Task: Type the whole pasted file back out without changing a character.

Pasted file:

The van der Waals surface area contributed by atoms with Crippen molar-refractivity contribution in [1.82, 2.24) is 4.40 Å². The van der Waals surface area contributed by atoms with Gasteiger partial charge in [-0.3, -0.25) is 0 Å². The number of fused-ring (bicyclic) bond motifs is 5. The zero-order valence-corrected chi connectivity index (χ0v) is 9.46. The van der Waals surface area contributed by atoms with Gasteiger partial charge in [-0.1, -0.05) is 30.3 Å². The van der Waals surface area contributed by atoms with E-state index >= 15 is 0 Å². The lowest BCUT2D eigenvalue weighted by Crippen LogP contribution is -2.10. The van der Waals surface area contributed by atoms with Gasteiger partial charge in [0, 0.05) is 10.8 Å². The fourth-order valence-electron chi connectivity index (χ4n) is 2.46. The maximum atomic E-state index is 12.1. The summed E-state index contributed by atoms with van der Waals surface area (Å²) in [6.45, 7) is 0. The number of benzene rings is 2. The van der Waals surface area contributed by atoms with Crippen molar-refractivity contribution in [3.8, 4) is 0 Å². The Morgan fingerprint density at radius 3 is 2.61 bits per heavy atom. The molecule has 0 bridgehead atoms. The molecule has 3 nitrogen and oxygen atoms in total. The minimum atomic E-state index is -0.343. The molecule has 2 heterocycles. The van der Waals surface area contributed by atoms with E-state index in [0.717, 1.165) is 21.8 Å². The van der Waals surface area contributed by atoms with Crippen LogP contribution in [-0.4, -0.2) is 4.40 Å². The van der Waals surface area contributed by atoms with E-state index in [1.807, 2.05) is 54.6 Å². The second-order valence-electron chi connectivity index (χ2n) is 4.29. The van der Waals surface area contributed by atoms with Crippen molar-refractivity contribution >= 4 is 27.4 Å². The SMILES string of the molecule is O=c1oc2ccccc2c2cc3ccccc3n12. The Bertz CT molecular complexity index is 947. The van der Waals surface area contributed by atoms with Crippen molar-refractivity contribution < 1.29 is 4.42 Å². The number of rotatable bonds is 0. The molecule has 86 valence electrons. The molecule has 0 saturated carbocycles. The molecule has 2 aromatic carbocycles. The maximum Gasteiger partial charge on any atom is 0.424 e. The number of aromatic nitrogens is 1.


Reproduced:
The van der Waals surface area contributed by atoms with Crippen molar-refractivity contribution in [1.82, 2.24) is 4.40 Å². The van der Waals surface area contributed by atoms with Gasteiger partial charge in [-0.3, -0.25) is 0 Å². The number of fused-ring (bicyclic) bond motifs is 5. The zero-order valence-corrected chi connectivity index (χ0v) is 9.46. The van der Waals surface area contributed by atoms with Gasteiger partial charge in [-0.1, -0.05) is 30.3 Å². The van der Waals surface area contributed by atoms with E-state index >= 15 is 0 Å². The lowest BCUT2D eigenvalue weighted by Crippen LogP contribution is -2.10. The van der Waals surface area contributed by atoms with Gasteiger partial charge in [0, 0.05) is 10.8 Å². The fourth-order valence-electron chi connectivity index (χ4n) is 2.46. The maximum atomic E-state index is 12.1. The summed E-state index contributed by atoms with van der Waals surface area (Å²) in [6.45, 7) is 0. The number of benzene rings is 2. The van der Waals surface area contributed by atoms with Crippen molar-refractivity contribution in [3.8, 4) is 0 Å². The Morgan fingerprint density at radius 3 is 2.61 bits per heavy atom. The molecule has 0 bridgehead atoms. The molecule has 3 nitrogen and oxygen atoms in total. The minimum atomic E-state index is -0.343. The molecule has 2 heterocycles. The van der Waals surface area contributed by atoms with E-state index in [0.717, 1.165) is 21.8 Å². The van der Waals surface area contributed by atoms with Crippen LogP contribution in [-0.4, -0.2) is 4.40 Å². The van der Waals surface area contributed by atoms with E-state index in [1.807, 2.05) is 54.6 Å². The second-order valence-electron chi connectivity index (χ2n) is 4.29. The van der Waals surface area contributed by atoms with Crippen molar-refractivity contribution >= 4 is 27.4 Å². The SMILES string of the molecule is O=c1oc2ccccc2c2cc3ccccc3n12. The Bertz CT molecular complexity index is 947. The van der Waals surface area contributed by atoms with Crippen molar-refractivity contribution < 1.29 is 4.42 Å². The number of rotatable bonds is 0. The molecule has 86 valence electrons. The molecule has 0 saturated carbocycles. The molecule has 2 aromatic carbocycles. The maximum Gasteiger partial charge on any atom is 0.424 e. The number of aromatic nitrogens is 1.